Could EPA’s preference for ‘energy recovery’ change as it evaluates waste hierarchy, other tools?

The US EPA is currently evaluating two well-known materials management policy tools – the Waste Management Hierarchy and the Waste Reduction Model (known as WARM) – with the potential for changes in how it evaluates certain disposal technologies.

According to an Oct. 4 letter from the anti-incinerator network Energy Justice, co-signed by more than 270 other advocacy groups, the EPA’s Office of Lands and Emergency Management has been reviewing both items in recent months. A note on the EPA’s Hierarchy page, which outlines the well-known list of materials management options, from source reduction to disposal, now says the agency is reviewing it “to determine whether potential changes should be made based on the latest available data and information.”

These EPA tools are advisory, with no specific regulatory role, but both have been commonly cited elements of waste policy for decades. Changes to either would be a notable agency move that could have ripple effects in national and local policy discussions.

The agency said it was all part of a larger research work, but did not answer specific questions about what prompted it to release the note, the nature of the data it referred to, or what aspects of the hierarchy might change.

“The waste hierarchy was created decades ago and served as a general guide for materials management. EPA’s next research plan includes work that will help us determine if potential hierarchy changes are needed,” an agency spokesperson said in a statement. “We want to deliver better resource conservation and reduced environmental impact through more informed materials management decisions, including community decisions.”

These research plans, which outline the work the agency’s Office of Research and Development will conduct throughout FY26, contain brief mentions of upcoming waste initiatives.

An “Air, Climate and Energy” plan mentions that “improved data is needed on waste management in the United States”, including “landfills and waste incineration and other sectors in the GHG inventory “. A “Sustainable and Healthy Communities” plan mentions how upcoming changes to a broader sustainability calculation model could affect several tools, such as WARM. This plan also mentions a series of upcoming research on materials management, including a focus on climate change and environmental justice.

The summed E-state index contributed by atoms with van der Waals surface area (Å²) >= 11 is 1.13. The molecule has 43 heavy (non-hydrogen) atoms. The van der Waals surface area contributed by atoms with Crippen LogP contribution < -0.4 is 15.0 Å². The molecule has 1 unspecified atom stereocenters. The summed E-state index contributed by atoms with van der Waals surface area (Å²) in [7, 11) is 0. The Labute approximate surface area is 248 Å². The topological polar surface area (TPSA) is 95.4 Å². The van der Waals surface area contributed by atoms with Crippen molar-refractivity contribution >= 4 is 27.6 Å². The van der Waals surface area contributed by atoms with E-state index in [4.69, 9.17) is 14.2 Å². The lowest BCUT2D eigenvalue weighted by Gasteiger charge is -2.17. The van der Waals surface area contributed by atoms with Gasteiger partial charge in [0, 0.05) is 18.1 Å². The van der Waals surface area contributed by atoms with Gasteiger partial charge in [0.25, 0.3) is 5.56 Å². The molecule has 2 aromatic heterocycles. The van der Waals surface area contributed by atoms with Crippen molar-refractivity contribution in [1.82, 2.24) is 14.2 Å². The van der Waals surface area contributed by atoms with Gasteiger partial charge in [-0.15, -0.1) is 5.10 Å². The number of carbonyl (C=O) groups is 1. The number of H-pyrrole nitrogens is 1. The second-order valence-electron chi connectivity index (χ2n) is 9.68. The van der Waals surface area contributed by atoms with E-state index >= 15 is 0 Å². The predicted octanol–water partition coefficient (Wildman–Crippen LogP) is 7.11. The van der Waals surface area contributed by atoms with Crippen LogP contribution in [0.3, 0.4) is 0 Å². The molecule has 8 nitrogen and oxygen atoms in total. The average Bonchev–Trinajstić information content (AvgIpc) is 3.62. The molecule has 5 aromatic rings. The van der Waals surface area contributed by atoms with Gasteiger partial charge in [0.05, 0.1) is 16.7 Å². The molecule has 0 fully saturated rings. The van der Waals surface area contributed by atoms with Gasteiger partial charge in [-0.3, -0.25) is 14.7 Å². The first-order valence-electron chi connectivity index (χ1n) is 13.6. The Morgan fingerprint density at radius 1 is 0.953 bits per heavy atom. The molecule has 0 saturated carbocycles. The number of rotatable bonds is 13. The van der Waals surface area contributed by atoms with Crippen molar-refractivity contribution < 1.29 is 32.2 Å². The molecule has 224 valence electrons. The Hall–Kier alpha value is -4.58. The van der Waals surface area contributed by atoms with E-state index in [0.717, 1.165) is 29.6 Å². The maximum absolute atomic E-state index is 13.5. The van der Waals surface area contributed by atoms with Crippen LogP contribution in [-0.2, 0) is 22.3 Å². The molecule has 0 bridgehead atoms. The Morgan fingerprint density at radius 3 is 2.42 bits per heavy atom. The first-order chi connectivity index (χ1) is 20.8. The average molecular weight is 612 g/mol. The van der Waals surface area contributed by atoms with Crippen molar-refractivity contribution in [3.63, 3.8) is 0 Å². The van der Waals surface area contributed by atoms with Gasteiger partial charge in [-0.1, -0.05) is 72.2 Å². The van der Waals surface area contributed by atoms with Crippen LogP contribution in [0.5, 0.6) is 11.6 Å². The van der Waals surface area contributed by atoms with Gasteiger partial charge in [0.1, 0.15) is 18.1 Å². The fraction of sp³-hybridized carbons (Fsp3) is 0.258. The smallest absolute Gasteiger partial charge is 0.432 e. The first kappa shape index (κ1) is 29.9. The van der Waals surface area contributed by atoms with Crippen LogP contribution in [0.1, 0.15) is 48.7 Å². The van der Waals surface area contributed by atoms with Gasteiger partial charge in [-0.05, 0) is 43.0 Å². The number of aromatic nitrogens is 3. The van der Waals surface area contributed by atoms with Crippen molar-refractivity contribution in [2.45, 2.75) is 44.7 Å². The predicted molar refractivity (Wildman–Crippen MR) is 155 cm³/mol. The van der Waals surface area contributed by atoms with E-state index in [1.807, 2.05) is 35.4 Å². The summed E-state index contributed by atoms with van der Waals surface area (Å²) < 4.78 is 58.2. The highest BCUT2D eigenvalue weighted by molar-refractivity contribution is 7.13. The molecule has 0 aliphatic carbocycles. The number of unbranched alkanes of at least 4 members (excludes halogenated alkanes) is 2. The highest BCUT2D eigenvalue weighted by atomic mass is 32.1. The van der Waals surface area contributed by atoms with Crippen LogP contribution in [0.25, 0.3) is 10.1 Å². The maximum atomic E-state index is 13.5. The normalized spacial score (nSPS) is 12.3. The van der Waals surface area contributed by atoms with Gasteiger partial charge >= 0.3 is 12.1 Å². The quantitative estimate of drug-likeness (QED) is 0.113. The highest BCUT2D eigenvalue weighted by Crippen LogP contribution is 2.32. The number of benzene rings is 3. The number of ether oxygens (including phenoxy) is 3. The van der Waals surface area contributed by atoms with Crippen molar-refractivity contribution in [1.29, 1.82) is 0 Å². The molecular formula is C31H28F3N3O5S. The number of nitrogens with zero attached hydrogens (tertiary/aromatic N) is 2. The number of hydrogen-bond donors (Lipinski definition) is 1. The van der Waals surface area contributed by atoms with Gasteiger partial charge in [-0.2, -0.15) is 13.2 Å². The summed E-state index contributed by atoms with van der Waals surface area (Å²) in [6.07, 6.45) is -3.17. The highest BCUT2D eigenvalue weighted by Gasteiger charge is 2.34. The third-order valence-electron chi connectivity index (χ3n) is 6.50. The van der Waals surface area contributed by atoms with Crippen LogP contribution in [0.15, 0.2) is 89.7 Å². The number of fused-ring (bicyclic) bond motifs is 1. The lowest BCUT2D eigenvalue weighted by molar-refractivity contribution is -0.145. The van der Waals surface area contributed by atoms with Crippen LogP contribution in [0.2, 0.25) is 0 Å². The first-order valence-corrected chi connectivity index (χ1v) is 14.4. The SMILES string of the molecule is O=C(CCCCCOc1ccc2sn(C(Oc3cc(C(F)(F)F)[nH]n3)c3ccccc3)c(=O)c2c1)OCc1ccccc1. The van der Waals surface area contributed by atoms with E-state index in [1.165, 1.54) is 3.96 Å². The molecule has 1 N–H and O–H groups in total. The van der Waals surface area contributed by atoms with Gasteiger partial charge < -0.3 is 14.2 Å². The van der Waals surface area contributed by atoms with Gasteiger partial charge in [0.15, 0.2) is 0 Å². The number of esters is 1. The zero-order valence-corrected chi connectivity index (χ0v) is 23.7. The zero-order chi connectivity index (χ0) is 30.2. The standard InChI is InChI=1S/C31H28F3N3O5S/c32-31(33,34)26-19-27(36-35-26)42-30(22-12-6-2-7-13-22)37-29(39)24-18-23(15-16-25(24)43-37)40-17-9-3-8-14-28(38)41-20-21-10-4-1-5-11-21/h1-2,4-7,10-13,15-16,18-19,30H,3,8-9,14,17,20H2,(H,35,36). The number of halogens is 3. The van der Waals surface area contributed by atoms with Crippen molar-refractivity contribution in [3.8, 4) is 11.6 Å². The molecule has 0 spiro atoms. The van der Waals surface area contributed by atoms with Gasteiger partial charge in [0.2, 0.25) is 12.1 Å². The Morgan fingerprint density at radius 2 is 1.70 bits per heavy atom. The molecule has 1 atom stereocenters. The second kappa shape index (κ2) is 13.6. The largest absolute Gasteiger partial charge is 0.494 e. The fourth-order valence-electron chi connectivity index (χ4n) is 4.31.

According to Mike Ewall, executive director of the Energy Justice Network, advocates have met with the EPA’s Carlton Waterhouse several times since last year. Waterhouse – deputy deputy administrator of OLEM – emphasized environmental justice during his time at the agency.

The EPA “admitted to us in March that it had no citations to support placing incineration above landfill in the hierarchy,” Ewall said.

The groups also believe that WARM has a “bias in favor of incineration”. Their recent letter is addressed to the Council on Environmental Quality because a recent report by that group reaffirmed the EPA’s waste hierarchy after the agency added its disclaimer this summer. In addition, their letter calls for updated emission standards for these facilities and tougher bottom ash regulation, among other measures to regulate an industry they describe as an environmental justice issue that has “ past its peak.

Energy Justice Network and related groups would prefer to see the EPA use a hierarchy adopted by the Zero Waste International Alliance, which calls for biological treatment before landfilling waste materials and calls any form of incineration “unacceptable.”

While the number of mass combustion facilities has declined in the United States in recent years, as landfill development continues to expand, dozens of these facilities remain active and are central elements of waste infrastructure in some regions. Beyond the advocacy of companies or local governments that operate these facilities, the presence of the sector in the debate on national waste policy is less strong than in previous years.

A newer US group, the Institute for Energy and Resource Management, is working to promote the technology as part of an integrated system where recycling is maximized and residual waste is treated by thermal treatment. The group’s team of advisers, including a range of European waste professionals, expressed alarm that the EPA could change the hierarchy and reiterated calls for landfills to be phased out.

“Much of the energy in the waste is also buried with it, even with landfill gas extraction. Therefore, advanced heat treatment based on mass combustion technology for energy and material recovery is also an essential part of a circular economy,” said the Founder and CEO. Philipp Schmidt-Pathmann in a statement. “Humanity can only exist in the long term with a circular economy. landfill means the collapse of our long-term economic system.

Waste policy experts could not point to a specific origin for the agency’s current hierarchy, but multiple sources said it dates back to at least the 1970s, when disposal policy was politically focused. national.

According to a Recycling Archives Project interview with longtime zero-waste advocate Gary Liss, the agency was actively training solid waste professionals to prefer various forms of thermal treatment systems as early as 1975. Others recalled that the subject had attracted attention during the 1978 monitoring hearings for resource conservation. and Recovery Act.

The book “War on Waste” notes that the agency “…adopted a position in the late 1980s in favor of incinerators as ‘a viable waste management alternative for many communities.’ it does not explicitly establish the current hierarchy.One former staff member from this era recalls that the policy was formalized around this time, with another saying the concept was fully in place by the early 2000s at the latest.

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